Something that I’ve wondered about is why don’t books have parental advisory labels or ratings already? Thinking about other forms of media, most come with ratings (ex. movies, music, video games). However, in researching this topic, I was surprised to find that these ratings are not actually mandatory (at least for music and movies, the article I read didn’t say anything about video games). Movie ratings were described as being “de facto mandatory”. Which means, legally it’s not mandatory, but practically it is. This is because many theater chains refuse to show movies that are not rated (which would significantly cut into profits). I do wonder if the popularity of RedBox will have any effect on this, but that’s a completely separate discussion. For music, it’s completely voluntary and there’s little regulation. “Explicit content” has no specific definition and it’s up to the artists and their labels to determine whether their album falls under that category and if it does, then they have to decide whether or not to label it.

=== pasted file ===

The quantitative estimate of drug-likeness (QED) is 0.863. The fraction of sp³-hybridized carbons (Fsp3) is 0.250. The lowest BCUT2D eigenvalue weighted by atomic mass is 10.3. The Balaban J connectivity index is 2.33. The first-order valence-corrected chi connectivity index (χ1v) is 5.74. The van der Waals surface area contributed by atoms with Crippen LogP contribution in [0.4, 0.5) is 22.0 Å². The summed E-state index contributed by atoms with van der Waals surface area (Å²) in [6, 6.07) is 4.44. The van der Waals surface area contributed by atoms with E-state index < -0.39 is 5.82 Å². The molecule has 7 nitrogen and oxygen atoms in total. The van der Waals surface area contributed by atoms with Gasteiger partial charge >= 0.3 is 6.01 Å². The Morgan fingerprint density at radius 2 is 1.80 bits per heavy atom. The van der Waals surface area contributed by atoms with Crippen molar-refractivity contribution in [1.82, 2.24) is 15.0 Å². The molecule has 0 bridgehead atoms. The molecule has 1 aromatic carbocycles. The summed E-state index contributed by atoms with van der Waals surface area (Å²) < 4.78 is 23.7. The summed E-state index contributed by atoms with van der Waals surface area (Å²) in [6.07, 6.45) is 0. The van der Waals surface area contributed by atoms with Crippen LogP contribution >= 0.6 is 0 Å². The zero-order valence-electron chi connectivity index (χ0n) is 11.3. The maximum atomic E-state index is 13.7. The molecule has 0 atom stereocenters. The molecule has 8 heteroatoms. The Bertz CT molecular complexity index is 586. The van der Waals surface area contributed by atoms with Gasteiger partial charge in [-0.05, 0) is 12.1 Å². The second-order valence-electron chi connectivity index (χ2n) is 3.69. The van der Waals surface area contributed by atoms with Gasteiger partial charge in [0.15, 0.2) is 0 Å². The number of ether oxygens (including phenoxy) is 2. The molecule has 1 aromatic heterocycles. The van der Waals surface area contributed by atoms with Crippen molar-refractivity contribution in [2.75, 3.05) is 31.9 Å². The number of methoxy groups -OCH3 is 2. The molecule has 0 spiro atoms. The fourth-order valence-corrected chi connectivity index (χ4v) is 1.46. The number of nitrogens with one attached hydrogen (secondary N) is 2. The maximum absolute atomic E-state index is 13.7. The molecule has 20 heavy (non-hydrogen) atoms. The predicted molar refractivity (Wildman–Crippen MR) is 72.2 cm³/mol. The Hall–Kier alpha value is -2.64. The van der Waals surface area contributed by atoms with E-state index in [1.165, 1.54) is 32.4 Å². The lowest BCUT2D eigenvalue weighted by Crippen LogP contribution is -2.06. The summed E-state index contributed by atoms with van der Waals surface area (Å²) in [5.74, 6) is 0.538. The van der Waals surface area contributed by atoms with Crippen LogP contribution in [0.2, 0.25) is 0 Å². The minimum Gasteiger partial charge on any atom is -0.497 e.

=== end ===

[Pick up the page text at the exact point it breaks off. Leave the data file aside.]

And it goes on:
The article that I looked at from E Online listed a couple of reasons why books are not and should not be rated. The first is that unlike someone choosing a movie or video game, someone choosing a book can talk to a librarian or someone working at a bookstore to determine whether or not the content is appropriate. Honestly, this seemed like a really weak argument to me. Word of mouth works really well for books, but not for movies or video games? Meh. Not seeing it. The second argument definitely held more weight. The article talked about the sheer volume of books that are published every year versus the number of movies. I see how this could be problematic. But how many people read through a book before it’s published by a major publisher? I’m genuinely asking this question because I don’t know. But if enough people are reading through it before publication, it seems like they could each submit a rating for it and then there could be some system for combining the ratings or something like that.

Okay, so maybe by now you’re convinced that we could hypothetically have a parental advisory or some sort of rating system for books. Here’s the question: Should we do it? If not, do you feel that other forms of media should be unrated as well? Why? If you do think we should have parental advisory, why? Do you think that rating books is practical or not?

Please, I’d like to hear from everyone but BE KIND. In the end, we’re just a bunch of people who love books but probably have different opinions–especially since this issue does not have a right or wrong answer.

Sources:
http://www.eonline.com/news/314975/should-50-shades-of-grey-come-with-a-parental-advisory-sticker
http://www.npr.org/sections/therecord/2010/10/29/130905176/you-ask-we-answer-parental-advisory—why-when-how